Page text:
Meet 69 Year Old Kolam Artist Godavari Krishnamurthy, she’s made over 2500 Designs

Godavari Krishnamurthy

Meet 69 years old kolam artist, Mrs Godavari Krishnamurthy whose passion is drawing kolams for 60 years. In a candid interview with our outreach editor, Kaveri Purandhar, Mrs Godavari shares her amazing journey of drawing kolams.

When did you realise that drawing kolams is your creativity?

I was bought up in a small town called Mayuram in Tanjore District of Tamil Nadu, and in southern India, kolam making is one of the oldest tradition.

I started drawing kolams when I was 9 yrs old, I learnt kolam from my mother. I would draw in the verandah of our home. Initially, I drew kolams as a hobby but my family, friends and onlookers started admiring and praising my kolams. With time, I perfected my kolam making. I think that was the time I realised that kolam drawing is my forte.

Can you please tell us more about kolam making and its significance?

Kolam means “beauty” and is drawn on the floor by using rice flour, rock powder, chalk or chalk powder. But traditionally rice flour or rock powder is considered. In Northern India, it’s called “Rangoli” as powder of different colours are used which altogether makes it more beautiful. In ancient days, a single coloured stone called “Kaavi” was used just to give an outline to the kolam and to enhance its beauty.

In southern India, before the sun rise women draw kolam in front their home as it’s one of the ways to welcome goddess Lakshmi into their homes.

The Marghazi month or Danur month which is marked from December till January, in Tamil Nadu, is of immense spiritual importance. Drawing of kolams is also the highlight of that month. I would draw kolam (as big as a road’s width) every day, for the entire one month, with a social message written on the top of the kolam. All this gives me immense satisfaction and happiness.

Godavari Krishnamurthy

Godavari Krishnamurthy

What are the basics forms of kolam?

I would say dots, lines and curves are the basic fundamentals for any form of kolam, which are; Pulli kolam and Padi kolam. The former is based on the grid of dots that can be extended further with our own imaginary designs using loops, curves or straight lines.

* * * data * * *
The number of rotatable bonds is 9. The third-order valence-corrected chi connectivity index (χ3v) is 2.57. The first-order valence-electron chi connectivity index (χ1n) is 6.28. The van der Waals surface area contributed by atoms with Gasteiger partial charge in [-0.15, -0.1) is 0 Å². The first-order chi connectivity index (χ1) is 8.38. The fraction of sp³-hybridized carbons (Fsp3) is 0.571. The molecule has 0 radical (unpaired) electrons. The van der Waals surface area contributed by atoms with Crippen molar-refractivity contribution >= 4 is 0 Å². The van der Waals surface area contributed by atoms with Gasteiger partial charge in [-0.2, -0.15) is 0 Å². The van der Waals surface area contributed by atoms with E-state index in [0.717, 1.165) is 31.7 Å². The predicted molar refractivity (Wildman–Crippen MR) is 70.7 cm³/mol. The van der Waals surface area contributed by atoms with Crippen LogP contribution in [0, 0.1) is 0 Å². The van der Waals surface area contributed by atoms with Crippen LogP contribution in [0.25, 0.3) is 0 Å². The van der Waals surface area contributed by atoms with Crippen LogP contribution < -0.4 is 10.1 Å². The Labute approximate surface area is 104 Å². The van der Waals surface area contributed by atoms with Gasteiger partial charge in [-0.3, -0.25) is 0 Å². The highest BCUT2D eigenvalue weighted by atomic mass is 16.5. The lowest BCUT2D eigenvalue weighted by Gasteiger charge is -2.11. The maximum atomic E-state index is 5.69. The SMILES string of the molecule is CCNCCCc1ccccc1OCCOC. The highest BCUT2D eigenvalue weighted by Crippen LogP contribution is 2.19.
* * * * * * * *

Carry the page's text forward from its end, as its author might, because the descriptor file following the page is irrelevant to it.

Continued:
Padi kolam is square based and drawn at holy places or wherever any auspicious event is performed and also during festivals. So one can use their creative imaginations and make a combination as well.

Kolam is also called as a “Math Art”, how does one relate kolam to mathematics?

If you see any kolam carefully, it has a specific geometry. The shape of the Kolam represents a geometrical shape like a square, circle, hexagon etc. As I said earlier that dots are the base of any kolam, these dots are further joined with the help of loops, curves and lines giving it a definite geometry and pattern. For example, Padi kolam which I have mentioned above is a square based drawing. Hence Kolam is associated with mathematical properties.

Creativity is all about putting your heart and soul into something, your comments on that?

Yes, rightly said. I have been drawing kolams for the past 60 years now it has become a part of my life. Even now I draw my own extended designs on a paper first and then implement it practically later. It gives me “my time” and while drawing kolams I simply forget two things; Time and the people around me (laughs).

Any memorable moment of yours in this amazing journey of kolam drawing?

I was in California (US) when I had drawn kolams for an event there. Many curious onlookers, especially kids came to me and were asking questions about this Indian art which I was more than happy to answer. It was proud as well as a memorable moment for me as I had taken our Indian culture to the western world.

Please tell us what is Kolam making for you and what message you would like to give to the younger generation today?

For me, it’s a form of exercise as one has to bend for a good time and draw. It’s done with a lot of focus, hence sharpens the mind and also enhances your imagination. Basically, kolam making is my all time favourite thing to do.

For the generation next, I would like to say that if they want to take this art forward, follow the traditional way and not use oil paints and stickers to have a permanent design. But then it’s an individual’s
choice I guess (sighs). For 36 long years, I was a government employee during which I never stopped making kolams. So one has to be sincere in whatever they do.

Mrs Godavari is an inspiration to all those people who wants to pursue what they like, as they say, “Age is just a number”.

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